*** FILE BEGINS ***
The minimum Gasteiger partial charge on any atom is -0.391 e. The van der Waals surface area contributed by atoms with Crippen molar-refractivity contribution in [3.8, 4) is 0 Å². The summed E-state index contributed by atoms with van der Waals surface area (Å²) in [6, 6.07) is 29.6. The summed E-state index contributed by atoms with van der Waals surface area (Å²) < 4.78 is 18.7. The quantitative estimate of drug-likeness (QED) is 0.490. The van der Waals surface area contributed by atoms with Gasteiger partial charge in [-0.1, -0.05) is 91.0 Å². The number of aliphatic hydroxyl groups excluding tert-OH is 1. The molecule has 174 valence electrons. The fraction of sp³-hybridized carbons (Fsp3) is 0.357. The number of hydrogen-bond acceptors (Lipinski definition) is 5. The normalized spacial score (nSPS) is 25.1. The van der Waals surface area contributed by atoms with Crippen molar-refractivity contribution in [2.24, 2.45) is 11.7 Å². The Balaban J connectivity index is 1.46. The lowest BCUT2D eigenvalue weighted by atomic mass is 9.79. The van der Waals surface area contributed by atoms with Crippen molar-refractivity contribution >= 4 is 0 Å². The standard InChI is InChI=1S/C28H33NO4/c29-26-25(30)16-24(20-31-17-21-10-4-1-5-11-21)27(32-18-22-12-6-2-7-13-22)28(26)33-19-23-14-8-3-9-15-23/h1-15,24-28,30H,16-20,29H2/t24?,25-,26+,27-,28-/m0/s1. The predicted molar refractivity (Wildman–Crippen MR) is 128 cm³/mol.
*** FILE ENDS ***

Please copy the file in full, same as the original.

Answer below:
The minimum Gasteiger partial charge on any atom is -0.391 e. The van der Waals surface area contributed by atoms with Crippen molar-refractivity contribution in [3.8, 4) is 0 Å². The summed E-state index contributed by atoms with van der Waals surface area (Å²) in [6, 6.07) is 29.6. The summed E-state index contributed by atoms with van der Waals surface area (Å²) < 4.78 is 18.7. The quantitative estimate of drug-likeness (QED) is 0.490. The van der Waals surface area contributed by atoms with Gasteiger partial charge in [-0.1, -0.05) is 91.0 Å². The number of aliphatic hydroxyl groups excluding tert-OH is 1. The molecule has 174 valence electrons. The fraction of sp³-hybridized carbons (Fsp3) is 0.357. The number of hydrogen-bond acceptors (Lipinski definition) is 5. The normalized spacial score (nSPS) is 25.1. The van der Waals surface area contributed by atoms with Crippen molar-refractivity contribution in [2.24, 2.45) is 11.7 Å². The Balaban J connectivity index is 1.46. The lowest BCUT2D eigenvalue weighted by atomic mass is 9.79. The van der Waals surface area contributed by atoms with Crippen molar-refractivity contribution >= 4 is 0 Å². The standard InChI is InChI=1S/C28H33NO4/c29-26-25(30)16-24(20-31-17-21-10-4-1-5-11-21)27(32-18-22-12-6-2-7-13-22)28(26)33-19-23-14-8-3-9-15-23/h1-15,24-28,30H,16-20,29H2/t24?,25-,26+,27-,28-/m0/s1. The predicted molar refractivity (Wildman–Crippen MR) is 128 cm³/mol.